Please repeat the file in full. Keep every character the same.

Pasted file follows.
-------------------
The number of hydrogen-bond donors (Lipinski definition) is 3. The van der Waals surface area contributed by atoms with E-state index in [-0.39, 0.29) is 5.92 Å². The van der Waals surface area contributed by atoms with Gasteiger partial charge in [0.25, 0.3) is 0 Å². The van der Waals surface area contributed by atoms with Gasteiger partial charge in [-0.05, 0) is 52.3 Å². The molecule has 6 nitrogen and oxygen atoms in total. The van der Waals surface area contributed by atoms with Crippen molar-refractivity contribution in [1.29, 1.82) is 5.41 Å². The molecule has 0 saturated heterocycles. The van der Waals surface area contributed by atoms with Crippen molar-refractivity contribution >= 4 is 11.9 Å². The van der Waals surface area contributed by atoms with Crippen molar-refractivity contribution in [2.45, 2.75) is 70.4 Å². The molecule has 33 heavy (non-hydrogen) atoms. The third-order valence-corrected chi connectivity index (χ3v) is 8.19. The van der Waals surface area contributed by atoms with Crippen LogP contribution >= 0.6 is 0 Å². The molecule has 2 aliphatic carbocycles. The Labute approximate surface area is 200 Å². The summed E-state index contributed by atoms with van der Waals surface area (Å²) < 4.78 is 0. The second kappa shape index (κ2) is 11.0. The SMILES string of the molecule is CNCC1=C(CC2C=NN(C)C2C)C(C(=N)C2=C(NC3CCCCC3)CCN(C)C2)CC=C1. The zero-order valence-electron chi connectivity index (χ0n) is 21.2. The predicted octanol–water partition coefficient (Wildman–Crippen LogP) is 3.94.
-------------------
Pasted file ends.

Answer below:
The number of hydrogen-bond donors (Lipinski definition) is 3. The van der Waals surface area contributed by atoms with E-state index in [-0.39, 0.29) is 5.92 Å². The van der Waals surface area contributed by atoms with Gasteiger partial charge in [0.25, 0.3) is 0 Å². The van der Waals surface area contributed by atoms with Gasteiger partial charge in [-0.05, 0) is 52.3 Å². The molecule has 6 nitrogen and oxygen atoms in total. The van der Waals surface area contributed by atoms with Crippen molar-refractivity contribution in [1.29, 1.82) is 5.41 Å². The molecule has 0 saturated heterocycles. The van der Waals surface area contributed by atoms with Crippen molar-refractivity contribution >= 4 is 11.9 Å². The van der Waals surface area contributed by atoms with Crippen molar-refractivity contribution in [2.45, 2.75) is 70.4 Å². The molecule has 33 heavy (non-hydrogen) atoms. The third-order valence-corrected chi connectivity index (χ3v) is 8.19. The van der Waals surface area contributed by atoms with Crippen LogP contribution >= 0.6 is 0 Å². The molecule has 2 aliphatic carbocycles. The Labute approximate surface area is 200 Å². The summed E-state index contributed by atoms with van der Waals surface area (Å²) < 4.78 is 0. The second kappa shape index (κ2) is 11.0. The SMILES string of the molecule is CNCC1=C(CC2C=NN(C)C2C)C(C(=N)C2=C(NC3CCCCC3)CCN(C)C2)CC=C1. The zero-order valence-electron chi connectivity index (χ0n) is 21.2. The predicted octanol–water partition coefficient (Wildman–Crippen LogP) is 3.94.